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Herman Miller Leads Echo Boom
The stellar quarterly results of the region's two publicly traded office furniture manufacturers make it clear that the industry, domestically and abroad, is no longer in a recovery but a boom.
Steelcase, Herman Miller and the three out-of-area publicly traded furniture firms are all showing consistent growth in sales and profitability. The industry is all but assured of reaching its projections of a $10.9 billion year. The
But as this massive industry correction moves forward, it appears that its epicenter will shift away from
The world's largest maker of office furniture saw only a 0.4 percent year-over-year increase in sales for its North American segment in its third fiscal quarter. Coupled with other business segments with domestic sales, Steelcase now holds at best a 17.6 percent market share in
Herman Miller, meanwhile, reported North American sales growth of 20 percent in its second quarter last week.
Steelcase President and CEO Jim Hackett deflected analyst questions concerning market share in a conference call last week, saying, "At times, there may be a dip and then it comes back."
Industry analyst Michael Dunlap of Michael A. Dunlap & Associates in
Steelcase did show solid gains in its international segment, posting a 19.2 percent increase in the quarter. This was the largest factor in a 6.8 percent revenue gain across all segments, to $802 million. Herman Miller saw a 13.1 percent gain, to $499.1 million, but reported a 22.1 percent spike in orders and a 21.3 percent increase in backlog, including significant gains in
Neither company is a significant player in those markets, Dunlap said, seeing most of their growth through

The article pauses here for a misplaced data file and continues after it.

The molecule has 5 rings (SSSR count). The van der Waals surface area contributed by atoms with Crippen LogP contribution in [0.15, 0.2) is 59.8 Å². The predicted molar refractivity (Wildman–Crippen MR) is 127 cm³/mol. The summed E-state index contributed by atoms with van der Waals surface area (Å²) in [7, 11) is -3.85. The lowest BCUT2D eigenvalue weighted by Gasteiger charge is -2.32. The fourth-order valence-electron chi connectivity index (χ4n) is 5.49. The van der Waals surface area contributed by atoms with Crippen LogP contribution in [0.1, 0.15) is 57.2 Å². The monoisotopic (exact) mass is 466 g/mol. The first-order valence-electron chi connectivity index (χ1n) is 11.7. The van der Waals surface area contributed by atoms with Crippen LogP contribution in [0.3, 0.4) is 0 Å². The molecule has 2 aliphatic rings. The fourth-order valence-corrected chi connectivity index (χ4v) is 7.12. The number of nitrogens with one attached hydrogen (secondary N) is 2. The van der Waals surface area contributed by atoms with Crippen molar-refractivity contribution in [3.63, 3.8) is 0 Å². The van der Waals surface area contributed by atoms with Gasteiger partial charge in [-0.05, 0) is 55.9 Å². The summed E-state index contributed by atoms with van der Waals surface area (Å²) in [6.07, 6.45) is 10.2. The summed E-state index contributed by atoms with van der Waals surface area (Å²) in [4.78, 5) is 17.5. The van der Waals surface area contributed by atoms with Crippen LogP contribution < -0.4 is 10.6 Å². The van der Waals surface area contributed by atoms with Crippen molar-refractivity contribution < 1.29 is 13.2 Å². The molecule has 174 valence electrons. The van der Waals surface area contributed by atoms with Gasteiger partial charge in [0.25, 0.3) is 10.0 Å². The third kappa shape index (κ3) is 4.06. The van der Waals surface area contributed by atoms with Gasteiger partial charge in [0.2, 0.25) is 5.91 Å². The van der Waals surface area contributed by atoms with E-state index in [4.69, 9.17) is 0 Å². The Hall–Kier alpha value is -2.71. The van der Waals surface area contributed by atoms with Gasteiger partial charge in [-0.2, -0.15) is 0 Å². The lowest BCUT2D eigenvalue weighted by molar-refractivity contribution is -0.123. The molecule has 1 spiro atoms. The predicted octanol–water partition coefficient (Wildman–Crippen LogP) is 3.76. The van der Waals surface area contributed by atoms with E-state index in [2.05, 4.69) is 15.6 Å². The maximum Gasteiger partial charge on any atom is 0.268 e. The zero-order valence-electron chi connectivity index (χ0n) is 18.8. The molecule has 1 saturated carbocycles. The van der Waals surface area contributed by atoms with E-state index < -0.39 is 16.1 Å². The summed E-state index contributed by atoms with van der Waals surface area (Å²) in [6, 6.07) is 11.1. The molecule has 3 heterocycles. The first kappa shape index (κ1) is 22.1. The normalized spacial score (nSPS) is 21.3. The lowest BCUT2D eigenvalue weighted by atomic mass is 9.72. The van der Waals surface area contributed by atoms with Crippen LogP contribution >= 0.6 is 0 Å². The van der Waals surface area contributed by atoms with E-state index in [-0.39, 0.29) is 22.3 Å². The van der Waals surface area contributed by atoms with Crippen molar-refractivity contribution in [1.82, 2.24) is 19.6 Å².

Both companies showed increased profitability and bested analyst expectations of earnings per share. Herman Miller reported its highest earnings per share ever recorded, 56 cents per share on earnings of $36.6 million. Steelcase came in three cents ahead of Wall Street predictions, at 22 cents per share on earnings of $32.8 million.
Herman Miller president and CEO Brian Walker attributed the earnings growth to the company's surprising sales growth. "We ran up the margin curve a lot faster than we expected because we ran up the volume curve a lot faster than expected," he said.
Steelcase had losses in its wood business and subsidiary Polyvision, which it expects to reverse in the coming year.
In the 2006 calendar year, Steelcase has achieved overall sales growth of 8.4 percent, and Herman Miller of 9.5 percent. Both are ahead of estimates from the Business and Institutional Furniture Makers Association of 7.8 percent industry-wide, but Steelcase trails expected growth of 8.9 percent in the North American market.
Tom Reardon, BIFMA executive director, said the group does not expect the industry to finish much ahead of its latest projection, as it did with a surprising 12.7 percent growth a year ago.
"I think high single digits is very good growth," he said. "And even that is not sustainable."
Reardon said the industry should taper down to 4 percent to 6 percent in the coming years, although it should have an even stronger 2007.
"A large part of the growth is due to the deep hole we were in," he said, speaking of the three-year, 35 percent recession of 2001-2003. "All of the factors we track are steady, but in all honesty, we didn't predict the last bubble."
Less Steelcase Stateside
After its worst decline in history, the contract furniture industry is now booming, but its largest manufacturer has lagged behind.
|Year||Steelcase Market Share||U.S. Market (in billions)|
|2006||17.6 percent||$13 (projection)|
Source: BIFMA, Steelcase Inc.